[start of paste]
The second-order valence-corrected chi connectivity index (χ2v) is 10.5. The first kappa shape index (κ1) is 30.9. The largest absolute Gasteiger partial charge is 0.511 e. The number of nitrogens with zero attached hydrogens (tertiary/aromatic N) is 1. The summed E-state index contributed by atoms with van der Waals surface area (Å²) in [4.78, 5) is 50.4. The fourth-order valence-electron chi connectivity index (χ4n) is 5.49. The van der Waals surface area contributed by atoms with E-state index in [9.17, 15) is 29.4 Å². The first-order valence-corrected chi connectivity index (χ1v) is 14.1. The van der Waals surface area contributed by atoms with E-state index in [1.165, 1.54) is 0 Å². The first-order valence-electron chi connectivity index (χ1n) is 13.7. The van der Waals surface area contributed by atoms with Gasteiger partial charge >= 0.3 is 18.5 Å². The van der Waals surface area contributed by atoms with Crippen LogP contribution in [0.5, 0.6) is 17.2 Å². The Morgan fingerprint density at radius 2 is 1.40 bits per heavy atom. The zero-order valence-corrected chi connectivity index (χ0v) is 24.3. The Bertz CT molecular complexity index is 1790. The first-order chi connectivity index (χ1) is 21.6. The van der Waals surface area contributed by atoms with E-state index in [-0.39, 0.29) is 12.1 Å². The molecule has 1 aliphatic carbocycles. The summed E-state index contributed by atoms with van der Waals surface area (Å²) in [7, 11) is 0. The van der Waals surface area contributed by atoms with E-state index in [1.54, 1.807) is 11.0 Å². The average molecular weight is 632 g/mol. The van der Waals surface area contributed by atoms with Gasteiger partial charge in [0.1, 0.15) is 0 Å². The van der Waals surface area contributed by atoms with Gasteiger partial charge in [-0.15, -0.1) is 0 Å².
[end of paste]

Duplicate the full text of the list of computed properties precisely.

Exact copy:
The second-order valence-corrected chi connectivity index (χ2v) is 10.5. The first kappa shape index (κ1) is 30.9. The largest absolute Gasteiger partial charge is 0.511 e. The number of nitrogens with zero attached hydrogens (tertiary/aromatic N) is 1. The summed E-state index contributed by atoms with van der Waals surface area (Å²) in [4.78, 5) is 50.4. The fourth-order valence-electron chi connectivity index (χ4n) is 5.49. The van der Waals surface area contributed by atoms with E-state index in [9.17, 15) is 29.4 Å². The first-order valence-corrected chi connectivity index (χ1v) is 14.1. The van der Waals surface area contributed by atoms with E-state index in [1.165, 1.54) is 0 Å². The first-order valence-electron chi connectivity index (χ1n) is 13.7. The van der Waals surface area contributed by atoms with Gasteiger partial charge >= 0.3 is 18.5 Å². The van der Waals surface area contributed by atoms with Crippen LogP contribution in [0.5, 0.6) is 17.2 Å². The Morgan fingerprint density at radius 2 is 1.40 bits per heavy atom. The zero-order valence-corrected chi connectivity index (χ0v) is 24.3. The Bertz CT molecular complexity index is 1790. The first-order chi connectivity index (χ1) is 21.6. The van der Waals surface area contributed by atoms with E-state index in [-0.39, 0.29) is 12.1 Å². The molecule has 1 aliphatic carbocycles. The summed E-state index contributed by atoms with van der Waals surface area (Å²) in [7, 11) is 0. The van der Waals surface area contributed by atoms with E-state index in [1.54, 1.807) is 11.0 Å². The average molecular weight is 632 g/mol. The van der Waals surface area contributed by atoms with Gasteiger partial charge in [0.1, 0.15) is 0 Å². The van der Waals surface area contributed by atoms with Gasteiger partial charge in [-0.15, -0.1) is 0 Å².